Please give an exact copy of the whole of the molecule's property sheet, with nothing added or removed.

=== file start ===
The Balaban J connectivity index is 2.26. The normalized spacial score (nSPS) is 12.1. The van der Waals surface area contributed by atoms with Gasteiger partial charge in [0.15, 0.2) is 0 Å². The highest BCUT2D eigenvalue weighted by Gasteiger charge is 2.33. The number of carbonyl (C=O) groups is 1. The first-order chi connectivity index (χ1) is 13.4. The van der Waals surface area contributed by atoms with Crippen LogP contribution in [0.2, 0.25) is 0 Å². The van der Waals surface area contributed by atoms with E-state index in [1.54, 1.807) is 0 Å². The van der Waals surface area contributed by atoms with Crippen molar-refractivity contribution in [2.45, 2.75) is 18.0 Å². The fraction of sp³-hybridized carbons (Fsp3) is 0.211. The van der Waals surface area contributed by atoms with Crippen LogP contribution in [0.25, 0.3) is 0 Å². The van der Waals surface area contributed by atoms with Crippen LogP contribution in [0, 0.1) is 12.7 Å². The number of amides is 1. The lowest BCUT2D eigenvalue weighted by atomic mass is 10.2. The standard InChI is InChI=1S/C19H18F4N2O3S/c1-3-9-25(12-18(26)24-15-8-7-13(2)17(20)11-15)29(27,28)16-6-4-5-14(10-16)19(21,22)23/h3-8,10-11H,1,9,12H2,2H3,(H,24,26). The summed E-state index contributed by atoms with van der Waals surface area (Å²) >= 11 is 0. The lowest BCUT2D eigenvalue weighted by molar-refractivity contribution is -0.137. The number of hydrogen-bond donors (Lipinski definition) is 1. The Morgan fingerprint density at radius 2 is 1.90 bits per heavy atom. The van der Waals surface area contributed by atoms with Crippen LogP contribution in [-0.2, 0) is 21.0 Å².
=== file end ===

The Balaban J connectivity index is 2.26. The normalized spacial score (nSPS) is 12.1. The van der Waals surface area contributed by atoms with Gasteiger partial charge in [0.15, 0.2) is 0 Å². The highest BCUT2D eigenvalue weighted by Gasteiger charge is 2.33. The number of carbonyl (C=O) groups is 1. The first-order chi connectivity index (χ1) is 13.4. The van der Waals surface area contributed by atoms with Crippen LogP contribution in [0.2, 0.25) is 0 Å². The van der Waals surface area contributed by atoms with E-state index in [1.54, 1.807) is 0 Å². The van der Waals surface area contributed by atoms with Crippen molar-refractivity contribution in [2.45, 2.75) is 18.0 Å². The fraction of sp³-hybridized carbons (Fsp3) is 0.211. The van der Waals surface area contributed by atoms with Crippen LogP contribution in [0.25, 0.3) is 0 Å². The van der Waals surface area contributed by atoms with Crippen LogP contribution in [0, 0.1) is 12.7 Å². The number of amides is 1. The lowest BCUT2D eigenvalue weighted by atomic mass is 10.2. The standard InChI is InChI=1S/C19H18F4N2O3S/c1-3-9-25(12-18(26)24-15-8-7-13(2)17(20)11-15)29(27,28)16-6-4-5-14(10-16)19(21,22)23/h3-8,10-11H,1,9,12H2,2H3,(H,24,26). The summed E-state index contributed by atoms with van der Waals surface area (Å²) >= 11 is 0. The lowest BCUT2D eigenvalue weighted by molar-refractivity contribution is -0.137. The number of hydrogen-bond donors (Lipinski definition) is 1. The Morgan fingerprint density at radius 2 is 1.90 bits per heavy atom. The van der Waals surface area contributed by atoms with Crippen LogP contribution in [-0.2, 0) is 21.0 Å².